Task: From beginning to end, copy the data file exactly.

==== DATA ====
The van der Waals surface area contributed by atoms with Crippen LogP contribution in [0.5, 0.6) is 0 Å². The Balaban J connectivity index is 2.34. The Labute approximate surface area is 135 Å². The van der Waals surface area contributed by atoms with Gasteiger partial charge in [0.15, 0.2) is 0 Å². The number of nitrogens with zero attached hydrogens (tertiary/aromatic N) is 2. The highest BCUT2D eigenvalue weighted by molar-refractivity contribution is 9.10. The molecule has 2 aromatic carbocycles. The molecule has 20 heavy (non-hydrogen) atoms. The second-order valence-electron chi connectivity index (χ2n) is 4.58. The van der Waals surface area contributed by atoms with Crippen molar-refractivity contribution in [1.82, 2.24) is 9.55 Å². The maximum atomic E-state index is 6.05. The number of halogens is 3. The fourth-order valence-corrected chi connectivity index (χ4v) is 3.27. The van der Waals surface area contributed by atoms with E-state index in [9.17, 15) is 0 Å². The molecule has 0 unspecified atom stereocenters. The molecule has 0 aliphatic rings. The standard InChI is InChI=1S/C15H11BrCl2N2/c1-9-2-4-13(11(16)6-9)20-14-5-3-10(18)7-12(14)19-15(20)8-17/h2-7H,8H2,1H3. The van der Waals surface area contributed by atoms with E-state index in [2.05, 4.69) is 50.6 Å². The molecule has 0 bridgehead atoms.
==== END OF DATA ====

The van der Waals surface area contributed by atoms with Crippen LogP contribution in [0.5, 0.6) is 0 Å². The Balaban J connectivity index is 2.34. The Labute approximate surface area is 135 Å². The van der Waals surface area contributed by atoms with Gasteiger partial charge in [0.15, 0.2) is 0 Å². The number of nitrogens with zero attached hydrogens (tertiary/aromatic N) is 2. The highest BCUT2D eigenvalue weighted by molar-refractivity contribution is 9.10. The molecule has 2 aromatic carbocycles. The molecule has 20 heavy (non-hydrogen) atoms. The second-order valence-electron chi connectivity index (χ2n) is 4.58. The van der Waals surface area contributed by atoms with Crippen molar-refractivity contribution in [1.82, 2.24) is 9.55 Å². The maximum atomic E-state index is 6.05. The number of halogens is 3. The fourth-order valence-corrected chi connectivity index (χ4v) is 3.27. The van der Waals surface area contributed by atoms with E-state index in [9.17, 15) is 0 Å². The molecule has 0 unspecified atom stereocenters. The molecule has 0 aliphatic rings. The standard InChI is InChI=1S/C15H11BrCl2N2/c1-9-2-4-13(11(16)6-9)20-14-5-3-10(18)7-12(14)19-15(20)8-17/h2-7H,8H2,1H3. The van der Waals surface area contributed by atoms with E-state index in [2.05, 4.69) is 50.6 Å². The molecule has 0 bridgehead atoms.